'I CAN'T DO THIS ANYMORE'
Foster care is hard. You've heard me say that about a million times, but lately it's been really hard.
I haven't written anything in over a month because I simply couldn't find the time or energy to word vomit on you all like I love to do so much.
But I promised to stay real with you as much as possible throughout our foster care journey. My goal is to bring light to the relatively unspoken world of foster care and empower others to embark on this journey with us.
Foster care is rooted in brokenness. There are beautiful parts of it, redemptive parts. But at its core, there is heartache and suffering.
Right now, we are heartbroken.
On May 8 we took in the oldest sister (Biggest Sis) to the two foster daughters we have had since September 2019. We knew she had challenging behaviors, but after talking with her previous foster mom, we were all hoping being reunited with her sisters would help her.
Unfortunately, things got worse.
I can't and I won't share details of the girls' story or their negative behaviors, because honestly, it's not any of your business. Their behaviors are a direct result of the trauma they've endured, and that story is not mine to tell.
What I will say, is we tried absolutely everything we could. We enlisted the help of a team of therapists to help us help her. We were doing everything "by the book." We offered her our whole hearts. We fought for her, and so did her counselors and daycare teachers.
But sometimes love isn't enough. At least, in this stage of her life.
The behaviors she has are NOT her fault. I want to make that very clear. We do not, even for a second, believe she is a "bad kid." She has experienced more in her 5 years of life than I probably ever will. She is not her behavior.
I am guilty of toxic positivity, and so is my husband. We both tend to re-frame the hard things in life into positive things. Often times this serves us well.
But this time, we HAD to come to terms with reality, which is, we cannot offer this child the type of help she needs -- the type of help she deserves -- while also sufficiently caring for the other three children in our home.
It was just too much.
It broke my heart to utter the words, "I can't do this anymore."
But I had to.
There are definitely feelings of failure and guilt. We're sad because we know the statistics. Every time a child in foster care is moved to a new home, they are set back about a year in their journey towards healing.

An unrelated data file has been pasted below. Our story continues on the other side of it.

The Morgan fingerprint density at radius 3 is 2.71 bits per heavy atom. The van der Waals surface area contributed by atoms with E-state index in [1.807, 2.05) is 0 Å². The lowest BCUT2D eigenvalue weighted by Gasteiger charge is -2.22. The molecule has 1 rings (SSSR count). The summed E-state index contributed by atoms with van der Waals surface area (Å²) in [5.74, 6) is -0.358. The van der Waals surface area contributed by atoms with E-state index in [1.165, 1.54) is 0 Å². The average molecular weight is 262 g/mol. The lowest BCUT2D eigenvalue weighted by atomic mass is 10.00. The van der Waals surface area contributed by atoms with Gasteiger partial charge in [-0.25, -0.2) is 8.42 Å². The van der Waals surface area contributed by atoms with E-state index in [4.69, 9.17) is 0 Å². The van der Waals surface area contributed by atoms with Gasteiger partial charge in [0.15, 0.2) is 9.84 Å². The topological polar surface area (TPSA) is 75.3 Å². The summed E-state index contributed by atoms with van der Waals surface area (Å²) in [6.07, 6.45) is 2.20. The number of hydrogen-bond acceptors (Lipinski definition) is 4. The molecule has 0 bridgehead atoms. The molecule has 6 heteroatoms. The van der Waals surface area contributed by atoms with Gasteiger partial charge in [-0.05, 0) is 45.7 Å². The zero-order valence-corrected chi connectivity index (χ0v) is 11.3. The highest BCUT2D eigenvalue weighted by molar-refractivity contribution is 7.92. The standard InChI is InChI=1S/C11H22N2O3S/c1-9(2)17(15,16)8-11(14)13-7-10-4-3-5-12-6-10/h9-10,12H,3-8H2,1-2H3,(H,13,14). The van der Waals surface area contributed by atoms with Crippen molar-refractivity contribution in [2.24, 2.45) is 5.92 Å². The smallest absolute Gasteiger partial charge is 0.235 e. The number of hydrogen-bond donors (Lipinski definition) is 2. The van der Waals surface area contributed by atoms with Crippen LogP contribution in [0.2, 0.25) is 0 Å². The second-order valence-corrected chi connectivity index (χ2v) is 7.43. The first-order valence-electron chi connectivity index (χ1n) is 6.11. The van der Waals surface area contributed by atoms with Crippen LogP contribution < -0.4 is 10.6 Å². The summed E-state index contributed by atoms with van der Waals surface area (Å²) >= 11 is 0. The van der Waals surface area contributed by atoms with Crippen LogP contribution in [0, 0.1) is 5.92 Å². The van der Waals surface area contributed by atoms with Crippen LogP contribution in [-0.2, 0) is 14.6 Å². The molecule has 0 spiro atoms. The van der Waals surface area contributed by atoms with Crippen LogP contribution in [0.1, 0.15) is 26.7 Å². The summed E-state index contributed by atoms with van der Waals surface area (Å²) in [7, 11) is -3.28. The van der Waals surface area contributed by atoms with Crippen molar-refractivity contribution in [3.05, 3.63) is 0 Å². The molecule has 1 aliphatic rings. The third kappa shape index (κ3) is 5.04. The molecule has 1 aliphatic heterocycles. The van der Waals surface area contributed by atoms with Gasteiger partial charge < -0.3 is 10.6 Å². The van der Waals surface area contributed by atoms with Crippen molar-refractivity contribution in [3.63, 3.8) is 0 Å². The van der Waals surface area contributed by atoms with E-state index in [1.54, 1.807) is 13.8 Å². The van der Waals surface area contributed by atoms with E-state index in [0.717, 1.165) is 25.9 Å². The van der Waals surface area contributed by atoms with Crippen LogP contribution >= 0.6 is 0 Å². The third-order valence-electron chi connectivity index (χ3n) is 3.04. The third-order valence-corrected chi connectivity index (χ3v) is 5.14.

But there's also a tremendous amount of relief... I hope that doesn't come off as cold. We just know we've made the best, safest choice for everybody in our home right now.
The day she was removed from our home, there were a lot of tears shed. I stayed home with her, packed her things, and took her to say goodbye to her sisters and teachers at daycare. I refused to send her away with her things in a trash bag, so I gave her an old Vera Bradley duffel bag of mine.
I prepared her favorite snacks and gave her a coloring book to take in the car, one of her favorite things to do. I told her how much we loved her and we would see her soon, and then I shut the door to the DHS transport car.
My prayer is her new foster home will offer her the space, resources, and love she needs to heal. I pray she believed me when I told her how much we loved her. I pray she doesn't become a statistic. I pray she succeeds.
This is the hard and ugly part of foster care.
Biggest Sis had to be placed in a home almost 3 hours away from us, and we were already an hour and a half away from their home city. This is not okay. We desperately need more people to step up and be foster parents.
I know a big concern for many of you who feel the tug is that you will get "too attached." But I am telling you, that is EXACTLY what these children need.
Imagine growing up never having felt loved or never having healthy attachments with an adult caregiver.
If my heart breaks, so that a child knows how to be loved, I would say that is absolutely worth it.
It's hard, but it is always worth it.
I look forward to the day when our two younger girls can have a healthy, stable, and safe relationship with their sister and (hopefully) other members of their birth family. What a joyous day that will be.